I’m very critical of things that I see on screen, and then there are also other things that I do believe are fighting against certain trends or the ways to go and the ways our society is heading. We are consuming too much without thinking about the things that we are consuming. It’s our culture, we feel that as makers as well, you get a lot of invitations and sometimes its not about the work, it’s about producing it and putting it out there and people want to consume shows and they jump from one concert to the next, there’s no time to digest. When you already have so many images then you can decide not to show something that is still there. Sometimes I would rather have the absence of images, for instance in No Man’s Land where you just hear the main character talking, and I could show archive footage and talking heads people, but I think that most of us has those images with us already, if not actually about the Portugal’s colonial war and the atrocities committed there, we can still draw from another place, another war, another perpetrator. There’s also an issue for me with displaying certain images that are just shocking, we are getting numb as viewers, so those images become pornography and not something that actually adds anything. I think that the path that I’m trying to build is also a cinema of resistance against the orthopedics of imagery and what can I do with that. 

Desistfilm: You often have longer shots in your films, do they relate to the specific concept of time that your work conveys? 

Salomé Lamas: There has to be a purpose for a specific shot, it’s very clear on Eldorado XXI. What I’m doing has nothing to do with slow cinema, that’s a whole different thing.

There are shots that have an inner time, we could call it dureé, for instance, and you know when to cut because the shot is done, it’s over, and usually you try to respect that in the editing, but also you have to respect the whole film, so sometimes you end up harming the dureé of the shot because you have to use them in another way or it works differently as a unit. There’s also another thing, the orthopedics of the imagery which I already addressed, and how time is linked to history, to memory, to statues that we keep building, to memorials. I think that is all tied together.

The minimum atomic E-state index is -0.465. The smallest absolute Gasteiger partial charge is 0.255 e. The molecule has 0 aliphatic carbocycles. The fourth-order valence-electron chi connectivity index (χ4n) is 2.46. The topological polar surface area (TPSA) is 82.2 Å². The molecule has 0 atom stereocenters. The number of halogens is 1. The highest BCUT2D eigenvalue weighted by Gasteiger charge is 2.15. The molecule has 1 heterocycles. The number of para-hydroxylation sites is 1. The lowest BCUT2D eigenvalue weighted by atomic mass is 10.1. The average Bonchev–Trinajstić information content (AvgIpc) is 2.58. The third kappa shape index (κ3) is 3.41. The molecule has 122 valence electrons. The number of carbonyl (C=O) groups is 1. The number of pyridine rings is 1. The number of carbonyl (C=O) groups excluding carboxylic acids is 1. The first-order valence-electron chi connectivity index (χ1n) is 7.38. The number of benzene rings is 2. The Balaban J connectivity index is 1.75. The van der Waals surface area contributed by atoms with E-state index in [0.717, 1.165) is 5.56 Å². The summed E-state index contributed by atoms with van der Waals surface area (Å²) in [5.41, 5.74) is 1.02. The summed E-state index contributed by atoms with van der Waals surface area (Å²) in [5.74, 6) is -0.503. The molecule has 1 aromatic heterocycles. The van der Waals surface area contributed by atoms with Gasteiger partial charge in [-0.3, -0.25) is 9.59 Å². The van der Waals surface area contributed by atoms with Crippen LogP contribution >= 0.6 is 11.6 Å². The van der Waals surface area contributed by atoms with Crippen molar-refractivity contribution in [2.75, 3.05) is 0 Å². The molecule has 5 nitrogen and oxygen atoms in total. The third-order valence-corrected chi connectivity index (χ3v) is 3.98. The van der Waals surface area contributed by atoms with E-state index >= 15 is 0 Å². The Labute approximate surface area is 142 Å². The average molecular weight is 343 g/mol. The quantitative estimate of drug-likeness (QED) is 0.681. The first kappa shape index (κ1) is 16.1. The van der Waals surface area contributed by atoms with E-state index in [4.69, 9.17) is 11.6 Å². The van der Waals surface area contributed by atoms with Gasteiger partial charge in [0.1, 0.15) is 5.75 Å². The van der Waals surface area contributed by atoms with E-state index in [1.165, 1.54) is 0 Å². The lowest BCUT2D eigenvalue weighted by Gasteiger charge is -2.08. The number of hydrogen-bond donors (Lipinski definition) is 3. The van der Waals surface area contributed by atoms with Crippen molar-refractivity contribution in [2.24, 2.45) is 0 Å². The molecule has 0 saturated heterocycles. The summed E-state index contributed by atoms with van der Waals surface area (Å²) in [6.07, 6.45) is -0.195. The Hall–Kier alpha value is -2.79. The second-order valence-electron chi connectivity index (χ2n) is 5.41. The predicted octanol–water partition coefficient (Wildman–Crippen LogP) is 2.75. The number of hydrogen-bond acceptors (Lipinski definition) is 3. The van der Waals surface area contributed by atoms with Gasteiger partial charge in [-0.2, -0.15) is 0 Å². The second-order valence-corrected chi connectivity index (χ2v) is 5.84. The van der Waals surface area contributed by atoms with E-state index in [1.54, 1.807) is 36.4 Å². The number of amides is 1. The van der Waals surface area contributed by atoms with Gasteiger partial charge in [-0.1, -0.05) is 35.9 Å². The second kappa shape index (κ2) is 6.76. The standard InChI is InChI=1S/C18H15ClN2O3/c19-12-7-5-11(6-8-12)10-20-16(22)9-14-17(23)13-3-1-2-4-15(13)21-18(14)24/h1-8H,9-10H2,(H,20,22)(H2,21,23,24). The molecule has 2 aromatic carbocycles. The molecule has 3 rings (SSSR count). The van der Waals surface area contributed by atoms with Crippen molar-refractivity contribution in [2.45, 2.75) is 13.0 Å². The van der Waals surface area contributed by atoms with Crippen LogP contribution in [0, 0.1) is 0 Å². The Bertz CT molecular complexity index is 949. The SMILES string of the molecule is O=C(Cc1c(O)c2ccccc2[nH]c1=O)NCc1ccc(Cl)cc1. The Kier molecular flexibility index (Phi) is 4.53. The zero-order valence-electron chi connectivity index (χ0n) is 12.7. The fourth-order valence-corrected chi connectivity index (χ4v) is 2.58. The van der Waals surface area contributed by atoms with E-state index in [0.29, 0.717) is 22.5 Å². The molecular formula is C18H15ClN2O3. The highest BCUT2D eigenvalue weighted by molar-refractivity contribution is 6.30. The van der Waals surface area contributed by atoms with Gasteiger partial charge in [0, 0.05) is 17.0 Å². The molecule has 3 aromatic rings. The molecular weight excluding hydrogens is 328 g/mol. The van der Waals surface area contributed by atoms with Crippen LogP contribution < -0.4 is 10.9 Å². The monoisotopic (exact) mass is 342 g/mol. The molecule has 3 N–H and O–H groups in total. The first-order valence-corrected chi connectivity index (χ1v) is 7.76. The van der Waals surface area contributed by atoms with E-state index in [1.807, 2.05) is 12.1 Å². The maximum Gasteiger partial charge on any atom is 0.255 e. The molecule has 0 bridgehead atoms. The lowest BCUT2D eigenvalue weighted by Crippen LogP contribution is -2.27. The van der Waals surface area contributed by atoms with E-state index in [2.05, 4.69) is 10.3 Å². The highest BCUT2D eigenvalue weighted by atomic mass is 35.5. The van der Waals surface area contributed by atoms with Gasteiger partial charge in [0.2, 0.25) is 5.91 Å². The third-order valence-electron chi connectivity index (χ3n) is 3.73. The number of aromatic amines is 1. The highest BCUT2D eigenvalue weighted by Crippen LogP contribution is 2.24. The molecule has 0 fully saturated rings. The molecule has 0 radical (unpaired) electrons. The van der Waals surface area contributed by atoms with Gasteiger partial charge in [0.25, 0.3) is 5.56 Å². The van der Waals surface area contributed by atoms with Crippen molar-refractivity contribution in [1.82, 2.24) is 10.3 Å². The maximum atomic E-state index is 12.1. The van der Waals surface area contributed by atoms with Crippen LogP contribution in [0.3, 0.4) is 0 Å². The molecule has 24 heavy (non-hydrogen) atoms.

When it comes to Eldorado XXI, the image doesn’t move, it has this screen saver effect in which you just start to be taken to another place, and then you are back in the image again. Personally I could have stayed there endlessly, I recorded that shot for two hours and I did it because I was feeling it and I was there and we didn’t go on for longer because it was too cold, it was time to go, it was already enough.

Coup de Grâce

Desistfilm: When you work simultaneously on more than one project, how do you shift from one to another, is it hard for you to work on something else and then go back to the previous work?

Salomé Lamas: Not really. At the moment there are also several projects that I’m developing and working at the moment, it’s always like that, and that’s part of making these kind of films. I also do video installations for art museums and I get those commissions as well but those budgets are completely different, and the system is different. I am working on a feature fiction script as well, it’s actually three of us, a scriptwriter and a journalist. If I was to do just that for the next two years I would be very bored. Even if such a project is financed, it’s not enough for three people and location scouting in Mozambique, it wouldn’t be sustainable for two years. That’s why I teach or collaborate with universities, like the one in Porto and the course that will start in September in San Sebastian. But I don’t want to be fully attached. All the projects are due to my personality being very hyperactive so usually I run them in parallel.

Desistfilm: Can you tell us more about your upcoming projects?

Salomé Lamas: There’s Fatamorgana, which was a play last year and now I am making it as an installation that opens in October in Culturgest do Porto, but it’s going to be an essay film too. I’m doing it site-specific and I think the installation is actually the core of Fatamorgana. The play written by my collaborator Isabel Ramos was for me a way to develop the project, it was an invitation that I took, but I don’t want to do theater again.

Desistfilm: And you might be going to Mozambique to do your fiction feature?

Salomé Lamas: Yes, but that’s maybe in five years, if I am lucky. Fiction is a very long process and now we are still working on the first draft of the script.

Desistfilm: The scriptwriter is someone you already worked with?

Salomé Lamas: It’s Isabel Pettermann who I worked with on Coup de Grâce. She’s very good, someone who know how to deal with formatting and putting things down. She can lead the script and it’s very important that we have a good script till the next step. And there’s also Isabel Ramos that I already mentioned, she’s a journalist who wrote Fatamorgana. The plot is set in the 90’s and it’s a split between Mozambique and Portugal, there are two women who want to break free from their previous situations. But it’s still too early to talk about it more.